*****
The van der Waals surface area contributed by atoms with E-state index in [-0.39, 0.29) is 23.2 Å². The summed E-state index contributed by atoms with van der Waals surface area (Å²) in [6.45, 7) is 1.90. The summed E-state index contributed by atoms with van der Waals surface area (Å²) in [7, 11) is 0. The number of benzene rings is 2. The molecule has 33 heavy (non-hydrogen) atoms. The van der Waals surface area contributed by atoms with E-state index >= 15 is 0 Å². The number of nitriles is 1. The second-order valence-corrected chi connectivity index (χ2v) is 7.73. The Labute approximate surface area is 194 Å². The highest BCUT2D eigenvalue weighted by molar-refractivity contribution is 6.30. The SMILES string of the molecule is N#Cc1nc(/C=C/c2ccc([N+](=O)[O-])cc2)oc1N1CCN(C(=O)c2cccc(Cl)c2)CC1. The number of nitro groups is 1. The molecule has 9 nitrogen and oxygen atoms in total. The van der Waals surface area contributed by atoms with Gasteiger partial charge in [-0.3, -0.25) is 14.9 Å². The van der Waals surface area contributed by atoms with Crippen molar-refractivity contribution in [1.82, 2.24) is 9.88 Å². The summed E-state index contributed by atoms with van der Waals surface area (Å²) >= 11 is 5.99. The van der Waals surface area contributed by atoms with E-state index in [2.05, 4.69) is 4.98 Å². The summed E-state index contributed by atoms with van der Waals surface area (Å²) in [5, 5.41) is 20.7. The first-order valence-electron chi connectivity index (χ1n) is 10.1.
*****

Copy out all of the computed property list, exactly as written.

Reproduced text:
The van der Waals surface area contributed by atoms with E-state index in [-0.39, 0.29) is 23.2 Å². The summed E-state index contributed by atoms with van der Waals surface area (Å²) in [6.45, 7) is 1.90. The summed E-state index contributed by atoms with van der Waals surface area (Å²) in [7, 11) is 0. The number of benzene rings is 2. The molecule has 33 heavy (non-hydrogen) atoms. The van der Waals surface area contributed by atoms with E-state index >= 15 is 0 Å². The number of nitriles is 1. The second-order valence-corrected chi connectivity index (χ2v) is 7.73. The Labute approximate surface area is 194 Å². The highest BCUT2D eigenvalue weighted by molar-refractivity contribution is 6.30. The SMILES string of the molecule is N#Cc1nc(/C=C/c2ccc([N+](=O)[O-])cc2)oc1N1CCN(C(=O)c2cccc(Cl)c2)CC1. The number of nitro groups is 1. The molecule has 9 nitrogen and oxygen atoms in total. The van der Waals surface area contributed by atoms with Gasteiger partial charge in [-0.3, -0.25) is 14.9 Å². The van der Waals surface area contributed by atoms with Crippen molar-refractivity contribution in [1.82, 2.24) is 9.88 Å². The summed E-state index contributed by atoms with van der Waals surface area (Å²) >= 11 is 5.99. The van der Waals surface area contributed by atoms with E-state index in [2.05, 4.69) is 4.98 Å². The summed E-state index contributed by atoms with van der Waals surface area (Å²) in [5, 5.41) is 20.7. The first-order valence-electron chi connectivity index (χ1n) is 10.1.